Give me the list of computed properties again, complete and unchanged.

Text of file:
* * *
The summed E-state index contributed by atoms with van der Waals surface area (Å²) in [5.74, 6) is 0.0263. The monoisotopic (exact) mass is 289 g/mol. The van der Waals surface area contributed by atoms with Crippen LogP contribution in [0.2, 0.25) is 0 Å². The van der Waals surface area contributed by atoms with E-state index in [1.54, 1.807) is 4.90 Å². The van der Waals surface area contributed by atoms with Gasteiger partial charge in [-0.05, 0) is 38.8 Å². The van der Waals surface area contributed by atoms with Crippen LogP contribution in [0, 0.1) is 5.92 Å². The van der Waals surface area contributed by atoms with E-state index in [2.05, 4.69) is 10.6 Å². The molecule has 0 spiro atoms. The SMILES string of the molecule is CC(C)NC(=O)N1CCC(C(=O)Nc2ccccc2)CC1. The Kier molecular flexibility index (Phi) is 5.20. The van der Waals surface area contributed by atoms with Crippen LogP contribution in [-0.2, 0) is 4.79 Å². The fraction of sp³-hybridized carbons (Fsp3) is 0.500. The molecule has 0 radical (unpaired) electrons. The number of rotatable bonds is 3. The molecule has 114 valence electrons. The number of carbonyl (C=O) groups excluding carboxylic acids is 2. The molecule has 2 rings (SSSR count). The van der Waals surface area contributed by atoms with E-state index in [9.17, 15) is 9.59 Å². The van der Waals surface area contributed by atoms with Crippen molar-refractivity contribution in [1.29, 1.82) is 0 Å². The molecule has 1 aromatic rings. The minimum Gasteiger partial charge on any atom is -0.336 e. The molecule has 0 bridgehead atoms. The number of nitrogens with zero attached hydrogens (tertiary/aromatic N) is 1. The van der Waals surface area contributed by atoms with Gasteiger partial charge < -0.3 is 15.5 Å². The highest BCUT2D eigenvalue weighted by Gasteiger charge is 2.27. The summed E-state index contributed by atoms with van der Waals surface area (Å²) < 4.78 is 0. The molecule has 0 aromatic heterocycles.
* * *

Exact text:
The summed E-state index contributed by atoms with van der Waals surface area (Å²) in [5.74, 6) is 0.0263. The monoisotopic (exact) mass is 289 g/mol. The van der Waals surface area contributed by atoms with Crippen LogP contribution in [0.2, 0.25) is 0 Å². The van der Waals surface area contributed by atoms with E-state index in [1.54, 1.807) is 4.90 Å². The van der Waals surface area contributed by atoms with Gasteiger partial charge in [-0.05, 0) is 38.8 Å². The van der Waals surface area contributed by atoms with Crippen LogP contribution in [0, 0.1) is 5.92 Å². The van der Waals surface area contributed by atoms with E-state index in [2.05, 4.69) is 10.6 Å². The molecule has 0 spiro atoms. The SMILES string of the molecule is CC(C)NC(=O)N1CCC(C(=O)Nc2ccccc2)CC1. The Kier molecular flexibility index (Phi) is 5.20. The van der Waals surface area contributed by atoms with Crippen LogP contribution in [-0.2, 0) is 4.79 Å². The fraction of sp³-hybridized carbons (Fsp3) is 0.500. The molecule has 0 radical (unpaired) electrons. The number of rotatable bonds is 3. The molecule has 114 valence electrons. The number of carbonyl (C=O) groups excluding carboxylic acids is 2. The molecule has 2 rings (SSSR count). The van der Waals surface area contributed by atoms with E-state index in [9.17, 15) is 9.59 Å². The van der Waals surface area contributed by atoms with Crippen molar-refractivity contribution in [1.29, 1.82) is 0 Å². The molecule has 1 aromatic rings. The minimum Gasteiger partial charge on any atom is -0.336 e. The molecule has 0 bridgehead atoms. The number of nitrogens with zero attached hydrogens (tertiary/aromatic N) is 1. The van der Waals surface area contributed by atoms with Gasteiger partial charge < -0.3 is 15.5 Å². The highest BCUT2D eigenvalue weighted by Gasteiger charge is 2.27. The summed E-state index contributed by atoms with van der Waals surface area (Å²) < 4.78 is 0. The molecule has 0 aromatic heterocycles.